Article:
Hong Kong Tatler - - Features -

While lo­cal sources are re­spon­si­ble for Hong Kong’s bad air most of the time, re­gional sources play a sig­nif­i­cant part about a third of the time, ac­cord­ing to HKUST’S In­sti­tute for the En­vi­ron­ment, ADM Cap­i­tal Foun­da­tion and think-tank Civic Ex­change. In­tense ur­ban­i­sa­tion and in­dus­tri­al­i­sa­tion in the Pearl River Delta have taken a huge toll on the air qual­ity of the re­gion over the past two decades. Smog from the man­u­fac­tur­ing hub’s fac­to­ries, ve­hi­cles, shipping and power plants of­ten blows into Hong Kong on the northerly winds of the win­ter months.

It’s es­sen­tial for the city to col­lab­o­rate with neigh­bour­ing au­thor­i­ties if we want truly sig­nif­i­cant, long-term change, says Loh. “Let’s try to un­der­stand our neigh­bour­hood. Yes, we need to clean up the pol­lu­tion that is pro­duced by our­selves lo­cally, but we do have a re­gional con­text, and this is one of the most pro­duc­tive man­u­fac­tur­ing re­gions in the world.”

The good news is that the Pearl River Delta’s con­cen­tra­tions of the most harm­ful pol­lu­tants, in­clud­ing sul­phur diox­ide, ni­tro­gen ox­ides and par­tic­u­lates, have de­creased sharply since 2006, thanks to the phas­ing out of highly pol­lut­ing in­dus­try, the fit­ting of scrub­bers to power plants, and the in­tro­duc­tion of cleaner ve­hi­cle fleets. The na­tional gov­ern­ment has set a dra­matic 2017 pol­lu­tion-re­duc­tion tar­get for Guang­dong and is in­creas­ingly in­volv­ing Hong Kong in the process. In Jan­uary this year China held its bian­nual air-qual­ity



con­fer­ence in Hong Kong for the first time, a sign that col­lab­o­ra­tion is grow­ing deeper. “Be­tween now and 2020 there is a good chance this re­gion will see much big­ger re­duc­tions [in pol­lu­tion],” says Loh. “The na­tional gov­ern­ment and the Guang­dong gov­ern­ment are push­ing very hard.” It’s cru­cial for both pub­lic health and the econ­omy that Hong Kong dra­mat­i­cally and rapidly re­duces the toxicity of its air. The Na­ture Con­ser­vancy’s Moses Tsang be­lieves en­vi­ron­men­tal sen­si­tiv­ity and sus­tain­abil­ity are cru­cial for Hong Kong to main­tain its claim as Asia’s World City. “We need to raise our game and take the op­por­tu­nity to be an en­vi­ron­men­tal leader in the re­gion,” he says.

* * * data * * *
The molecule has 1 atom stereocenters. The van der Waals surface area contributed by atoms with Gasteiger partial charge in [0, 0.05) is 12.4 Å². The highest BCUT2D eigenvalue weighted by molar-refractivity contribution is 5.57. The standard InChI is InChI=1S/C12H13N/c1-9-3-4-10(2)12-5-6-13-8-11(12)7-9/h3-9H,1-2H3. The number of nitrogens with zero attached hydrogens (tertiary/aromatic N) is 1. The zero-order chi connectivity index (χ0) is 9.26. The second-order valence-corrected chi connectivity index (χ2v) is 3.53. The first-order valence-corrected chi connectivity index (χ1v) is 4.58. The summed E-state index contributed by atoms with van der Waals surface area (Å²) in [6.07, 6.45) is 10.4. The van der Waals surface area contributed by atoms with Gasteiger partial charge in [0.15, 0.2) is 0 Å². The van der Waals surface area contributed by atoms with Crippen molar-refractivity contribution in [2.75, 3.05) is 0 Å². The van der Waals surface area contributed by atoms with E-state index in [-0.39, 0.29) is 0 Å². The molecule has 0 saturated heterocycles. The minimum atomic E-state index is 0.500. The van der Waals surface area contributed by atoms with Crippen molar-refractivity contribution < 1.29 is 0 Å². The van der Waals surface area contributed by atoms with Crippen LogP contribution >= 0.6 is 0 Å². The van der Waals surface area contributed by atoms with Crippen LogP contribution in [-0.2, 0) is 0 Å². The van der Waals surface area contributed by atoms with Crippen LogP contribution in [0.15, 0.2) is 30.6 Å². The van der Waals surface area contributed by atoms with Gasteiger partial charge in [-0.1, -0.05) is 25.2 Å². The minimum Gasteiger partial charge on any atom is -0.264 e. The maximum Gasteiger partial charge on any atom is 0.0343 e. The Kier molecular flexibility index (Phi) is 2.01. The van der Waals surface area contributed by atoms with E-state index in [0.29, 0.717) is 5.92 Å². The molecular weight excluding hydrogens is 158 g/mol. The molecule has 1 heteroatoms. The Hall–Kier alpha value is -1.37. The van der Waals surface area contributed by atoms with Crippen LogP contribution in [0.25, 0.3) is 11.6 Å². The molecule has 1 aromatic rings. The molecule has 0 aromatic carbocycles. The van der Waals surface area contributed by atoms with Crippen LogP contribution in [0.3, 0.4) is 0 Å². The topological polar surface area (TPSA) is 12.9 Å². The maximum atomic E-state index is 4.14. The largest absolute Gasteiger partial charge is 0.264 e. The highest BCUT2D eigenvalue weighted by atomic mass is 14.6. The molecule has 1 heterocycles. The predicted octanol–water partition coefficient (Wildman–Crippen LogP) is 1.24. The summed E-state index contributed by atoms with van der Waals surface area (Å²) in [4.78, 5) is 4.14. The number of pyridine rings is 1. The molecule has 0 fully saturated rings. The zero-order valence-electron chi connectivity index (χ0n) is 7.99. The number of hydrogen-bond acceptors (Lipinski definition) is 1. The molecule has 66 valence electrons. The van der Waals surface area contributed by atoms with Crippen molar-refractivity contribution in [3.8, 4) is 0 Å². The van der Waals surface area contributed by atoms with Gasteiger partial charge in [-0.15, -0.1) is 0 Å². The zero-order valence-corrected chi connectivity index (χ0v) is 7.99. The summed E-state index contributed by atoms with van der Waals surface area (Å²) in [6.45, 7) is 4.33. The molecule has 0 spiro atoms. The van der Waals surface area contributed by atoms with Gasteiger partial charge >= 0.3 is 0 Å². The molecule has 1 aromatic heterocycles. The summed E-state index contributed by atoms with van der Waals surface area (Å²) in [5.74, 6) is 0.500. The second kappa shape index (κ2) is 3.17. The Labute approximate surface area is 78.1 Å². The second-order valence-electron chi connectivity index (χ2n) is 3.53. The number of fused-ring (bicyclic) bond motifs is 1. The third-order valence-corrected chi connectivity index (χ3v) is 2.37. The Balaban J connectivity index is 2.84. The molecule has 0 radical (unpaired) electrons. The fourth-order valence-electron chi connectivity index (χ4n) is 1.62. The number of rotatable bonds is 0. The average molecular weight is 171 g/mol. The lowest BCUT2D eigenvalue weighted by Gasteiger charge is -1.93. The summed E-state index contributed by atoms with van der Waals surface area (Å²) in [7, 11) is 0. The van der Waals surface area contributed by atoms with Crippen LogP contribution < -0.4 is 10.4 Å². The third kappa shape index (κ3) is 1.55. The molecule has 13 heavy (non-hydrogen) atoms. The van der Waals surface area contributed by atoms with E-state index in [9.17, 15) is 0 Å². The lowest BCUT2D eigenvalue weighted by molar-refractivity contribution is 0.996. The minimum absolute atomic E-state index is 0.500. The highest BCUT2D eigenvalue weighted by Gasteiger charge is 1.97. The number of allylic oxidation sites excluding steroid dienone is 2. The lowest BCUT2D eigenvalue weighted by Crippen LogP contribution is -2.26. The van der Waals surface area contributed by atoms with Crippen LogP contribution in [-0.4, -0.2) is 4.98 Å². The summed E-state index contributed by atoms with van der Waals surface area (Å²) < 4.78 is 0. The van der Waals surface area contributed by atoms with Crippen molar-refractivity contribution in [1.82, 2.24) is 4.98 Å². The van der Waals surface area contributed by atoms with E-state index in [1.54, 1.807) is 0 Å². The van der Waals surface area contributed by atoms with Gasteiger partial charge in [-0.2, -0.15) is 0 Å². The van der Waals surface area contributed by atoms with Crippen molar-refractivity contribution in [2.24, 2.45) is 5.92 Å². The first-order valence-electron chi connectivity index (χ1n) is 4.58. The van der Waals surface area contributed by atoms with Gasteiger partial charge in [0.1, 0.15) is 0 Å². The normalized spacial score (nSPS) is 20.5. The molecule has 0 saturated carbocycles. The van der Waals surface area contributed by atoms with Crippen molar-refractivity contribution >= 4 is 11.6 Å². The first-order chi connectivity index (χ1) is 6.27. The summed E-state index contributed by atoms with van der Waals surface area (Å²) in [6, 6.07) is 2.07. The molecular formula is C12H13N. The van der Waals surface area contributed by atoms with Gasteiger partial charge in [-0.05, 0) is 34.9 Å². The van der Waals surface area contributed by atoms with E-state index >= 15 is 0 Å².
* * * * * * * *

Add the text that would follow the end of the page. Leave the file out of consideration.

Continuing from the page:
With the tra­di­tion­ally slow pace of progress at the gov­ern­men­tal level, it’s easy to feel help­less. But phi­lan­thropy in the en­vi­ron­men­tal sec­tor is a way to make a dif­fer­ence—one that tends to be over­looked by Hong Kong’s gen­er­ous elite in their fund­ing of myr­iad so­cial causes, such as al­le­vi­at­ing poverty and pro­vid­ing ed­u­ca­tion. “What phi­lan­thropists have to re­alise,” says Shaw, “is that pol­lu­tion is a so­cial is­sue. Who suf­fers the most? It’s not the wealthy. They can go and buy clean wa­ter to drink and air pu­ri­fiers for their homes. It’s the poor that suf­fer the most. All over the world you can see that en­vi­ron­men­tal degra­da­tion has a huge so­cial cost. It’s all well and good to put up a build­ing with your name on it, but our univer­si­ties in Hong Kong are well served; China has be­come a wealthy na­tion and can af­ford its ed­u­ca­tion. Where the money is not go­ing is into en­vi­ron­men­tal causes.”

Loh agrees that pri­vate money can help to “speed things up.” She says, “The gov­ern­ment can never spend enough money ev­ery­where and that’s why phi­lan­thropy is im­por­tant. [Phi­lan­thropists] can spend money on stud­ies like the Des Voeux Road project to stim­u­late peo­ple, to see more in­no­va­tive schemes. They can fund tri­als and fund pub­lic ed­u­ca­tion.”

De­spite the scope of the chal­lenge, Tsang thinks there are bright days ahead. “Hongkongers have al­ways been good at iden­ti­fy­ing and lever­ag­ing a com­pet­i­tive edge; tack­ling air pol­lu­tion in this decade is and will be our com­pet­i­tive edge. And I have faith that the Hong Kong spirit will pre­vail.”

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